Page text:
LENGTH 350mm

WEIGHT 295 grams




Rate the product for quality of construction:

Beautifully engineered.

Rate the product for performance:

Fantastic bump-soaking performance without any noticeable effect on pedalling; needs careful setting up to avoid slipping.

Rate the product for durability:

There are moving parts but my Thudbuster has done 15 years, so I'm not expecting any major issues.

Rate the product for weight (if applicable)

Not quite as light as the carbon suspension seatposts on the market, but still good.

Rate the product for comfort (if applicable)

So comfy.

Rate the product for value:

Okay, it's pretty expensive, and the most expensive of the main options you have. It's a lovely thing though, and your bum comfort may be priceless to you.

Tell us how the product performed overall when used for its designed purpose

Really well. It's a revelation in terms of long-ride comfort.

Tell us what you particularly liked about the product

Does its job, nicely engineered, tuneable to rider weight.

Tell us what you particularly disliked about the product

Expensive, needs careful setting up if using the shim.

How does the price compare to that of similar products in the market, including ones recently tested on

It's more expensive than the Canyon/Ergon and Specialized carbon posts that are the obvious direct competitors.

Did you enjoy using the product? Yes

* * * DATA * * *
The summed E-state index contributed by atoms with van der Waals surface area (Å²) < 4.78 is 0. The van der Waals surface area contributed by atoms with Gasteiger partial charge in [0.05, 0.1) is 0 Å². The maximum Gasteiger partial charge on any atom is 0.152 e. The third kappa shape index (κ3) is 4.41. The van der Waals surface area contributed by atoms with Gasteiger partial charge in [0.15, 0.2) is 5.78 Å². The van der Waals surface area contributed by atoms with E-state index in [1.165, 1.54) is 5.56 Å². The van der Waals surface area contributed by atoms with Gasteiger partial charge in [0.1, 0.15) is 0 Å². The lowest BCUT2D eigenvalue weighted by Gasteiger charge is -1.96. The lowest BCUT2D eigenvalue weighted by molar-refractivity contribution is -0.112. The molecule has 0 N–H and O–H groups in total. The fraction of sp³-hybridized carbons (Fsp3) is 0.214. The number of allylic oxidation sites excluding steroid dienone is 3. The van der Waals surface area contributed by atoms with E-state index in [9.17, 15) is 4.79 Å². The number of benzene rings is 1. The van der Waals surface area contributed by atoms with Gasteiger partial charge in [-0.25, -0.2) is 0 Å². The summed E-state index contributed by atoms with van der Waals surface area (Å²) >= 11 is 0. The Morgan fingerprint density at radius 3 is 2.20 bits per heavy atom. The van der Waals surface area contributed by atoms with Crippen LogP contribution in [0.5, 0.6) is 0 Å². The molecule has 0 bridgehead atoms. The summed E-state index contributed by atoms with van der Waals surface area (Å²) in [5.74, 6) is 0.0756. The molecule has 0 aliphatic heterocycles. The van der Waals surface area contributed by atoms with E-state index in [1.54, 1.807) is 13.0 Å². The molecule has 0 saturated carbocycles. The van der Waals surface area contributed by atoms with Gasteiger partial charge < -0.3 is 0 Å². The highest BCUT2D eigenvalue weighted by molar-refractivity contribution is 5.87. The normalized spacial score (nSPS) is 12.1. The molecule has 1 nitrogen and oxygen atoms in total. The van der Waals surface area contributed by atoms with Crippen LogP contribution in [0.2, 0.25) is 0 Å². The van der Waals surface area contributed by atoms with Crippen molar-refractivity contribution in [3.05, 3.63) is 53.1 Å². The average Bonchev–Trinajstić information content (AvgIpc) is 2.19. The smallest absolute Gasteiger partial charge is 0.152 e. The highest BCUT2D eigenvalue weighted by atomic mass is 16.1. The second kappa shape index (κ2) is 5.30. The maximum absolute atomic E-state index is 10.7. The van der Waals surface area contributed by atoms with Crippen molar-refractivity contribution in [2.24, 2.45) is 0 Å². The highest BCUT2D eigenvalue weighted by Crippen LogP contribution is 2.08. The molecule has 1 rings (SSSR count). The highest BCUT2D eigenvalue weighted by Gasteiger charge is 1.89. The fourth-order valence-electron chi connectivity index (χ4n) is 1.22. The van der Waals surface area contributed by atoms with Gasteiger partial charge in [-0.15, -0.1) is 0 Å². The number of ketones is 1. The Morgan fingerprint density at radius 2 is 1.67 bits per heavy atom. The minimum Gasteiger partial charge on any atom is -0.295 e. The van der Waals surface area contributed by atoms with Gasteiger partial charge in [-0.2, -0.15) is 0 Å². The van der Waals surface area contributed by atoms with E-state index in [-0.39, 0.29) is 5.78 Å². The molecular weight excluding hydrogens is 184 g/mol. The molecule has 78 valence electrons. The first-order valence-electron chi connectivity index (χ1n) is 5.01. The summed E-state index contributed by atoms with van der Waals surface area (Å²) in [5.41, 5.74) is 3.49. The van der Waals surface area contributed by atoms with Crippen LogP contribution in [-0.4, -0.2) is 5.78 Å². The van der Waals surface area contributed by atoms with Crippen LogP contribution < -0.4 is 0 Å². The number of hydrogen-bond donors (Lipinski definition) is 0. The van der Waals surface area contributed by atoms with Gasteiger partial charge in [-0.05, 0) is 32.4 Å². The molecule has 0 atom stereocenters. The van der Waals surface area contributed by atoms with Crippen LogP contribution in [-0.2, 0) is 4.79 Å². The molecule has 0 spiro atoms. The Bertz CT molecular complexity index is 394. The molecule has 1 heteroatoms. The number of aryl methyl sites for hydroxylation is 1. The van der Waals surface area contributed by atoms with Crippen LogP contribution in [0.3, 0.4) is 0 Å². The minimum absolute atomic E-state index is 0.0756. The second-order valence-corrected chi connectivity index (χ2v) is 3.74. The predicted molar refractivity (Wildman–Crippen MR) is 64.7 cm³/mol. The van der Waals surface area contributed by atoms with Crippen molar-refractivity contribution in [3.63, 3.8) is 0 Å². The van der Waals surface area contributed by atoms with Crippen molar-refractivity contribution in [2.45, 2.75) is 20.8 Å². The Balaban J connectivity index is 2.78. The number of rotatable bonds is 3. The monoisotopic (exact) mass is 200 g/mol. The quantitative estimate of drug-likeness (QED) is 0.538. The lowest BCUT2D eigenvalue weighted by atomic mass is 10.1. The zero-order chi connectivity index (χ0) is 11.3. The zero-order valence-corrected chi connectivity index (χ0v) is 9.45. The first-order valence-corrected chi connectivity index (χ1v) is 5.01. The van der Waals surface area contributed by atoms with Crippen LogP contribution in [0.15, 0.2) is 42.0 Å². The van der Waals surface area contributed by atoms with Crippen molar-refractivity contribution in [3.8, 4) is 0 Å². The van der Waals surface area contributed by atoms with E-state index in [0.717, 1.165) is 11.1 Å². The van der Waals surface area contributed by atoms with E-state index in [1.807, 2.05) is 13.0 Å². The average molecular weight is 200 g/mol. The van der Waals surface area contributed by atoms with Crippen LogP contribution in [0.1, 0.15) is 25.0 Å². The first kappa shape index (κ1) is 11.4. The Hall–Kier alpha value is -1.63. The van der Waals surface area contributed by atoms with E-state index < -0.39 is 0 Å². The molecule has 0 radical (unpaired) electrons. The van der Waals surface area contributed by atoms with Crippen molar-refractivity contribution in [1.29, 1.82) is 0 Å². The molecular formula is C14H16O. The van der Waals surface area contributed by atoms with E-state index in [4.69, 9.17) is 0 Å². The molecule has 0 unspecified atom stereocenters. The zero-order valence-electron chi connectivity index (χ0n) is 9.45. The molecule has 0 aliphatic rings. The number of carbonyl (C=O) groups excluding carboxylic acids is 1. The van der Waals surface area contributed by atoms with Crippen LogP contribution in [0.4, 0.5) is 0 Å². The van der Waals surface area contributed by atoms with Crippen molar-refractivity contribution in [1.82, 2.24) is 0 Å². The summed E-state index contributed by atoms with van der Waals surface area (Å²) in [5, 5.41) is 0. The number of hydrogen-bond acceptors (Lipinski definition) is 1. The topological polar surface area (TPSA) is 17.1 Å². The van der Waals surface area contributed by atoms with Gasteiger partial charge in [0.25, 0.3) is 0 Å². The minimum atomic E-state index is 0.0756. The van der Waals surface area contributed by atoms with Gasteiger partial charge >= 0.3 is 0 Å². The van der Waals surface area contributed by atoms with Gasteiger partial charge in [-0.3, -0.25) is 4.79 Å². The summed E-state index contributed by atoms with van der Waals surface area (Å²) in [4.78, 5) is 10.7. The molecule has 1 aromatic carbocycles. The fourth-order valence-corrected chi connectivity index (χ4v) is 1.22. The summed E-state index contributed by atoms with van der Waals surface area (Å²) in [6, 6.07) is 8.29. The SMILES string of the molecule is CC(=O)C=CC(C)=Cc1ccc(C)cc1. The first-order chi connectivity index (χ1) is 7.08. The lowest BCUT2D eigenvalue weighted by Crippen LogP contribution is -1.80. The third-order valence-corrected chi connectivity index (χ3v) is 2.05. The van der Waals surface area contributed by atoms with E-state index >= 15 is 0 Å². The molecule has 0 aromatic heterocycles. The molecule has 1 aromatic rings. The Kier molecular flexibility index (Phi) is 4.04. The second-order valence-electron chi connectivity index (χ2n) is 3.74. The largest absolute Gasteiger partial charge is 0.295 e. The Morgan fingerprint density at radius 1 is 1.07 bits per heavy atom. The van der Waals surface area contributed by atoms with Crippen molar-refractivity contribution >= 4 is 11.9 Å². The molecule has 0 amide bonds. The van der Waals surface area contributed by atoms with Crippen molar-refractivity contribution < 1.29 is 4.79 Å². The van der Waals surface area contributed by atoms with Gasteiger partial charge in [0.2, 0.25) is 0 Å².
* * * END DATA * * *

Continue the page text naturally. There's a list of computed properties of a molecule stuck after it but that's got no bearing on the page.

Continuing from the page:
Would you consider buying the product? Yes

Would you recommend the product to a friend? Yes

Use this box to explain your overall score

Excellent long-distance performance, greatly enhanced on-bike comfort. It's expensive, and it needs to be set up carefully to avoid slippage if you're using a shim.

Overall rating: 8/10

About the tester

Age: 45  Height: 189cm  Weight: 92kg

I usually ride: whatever I'm testing...  My best bike is: Kinesis Tripster ATR, Merida Scultura

I've been riding for: Over 20 years  I ride: Every day  I would class myself as: Experienced

I regularly do the following types of riding: road racing, time trialling, cyclo-cross, commuting, touring, club rides, sportives, general fitness riding, fixed/singlespeed, mountain biking, Mountain Bike Bog Snorkelling, track

Dave is a founding father of, having previously worked on Cycling Plus and What Mountain Bike magazines back in the day. He also writes about e-bikes for our sister publication ebiketips. He's won three mountain bike bog snorkelling World Championships, and races at the back of the third cats.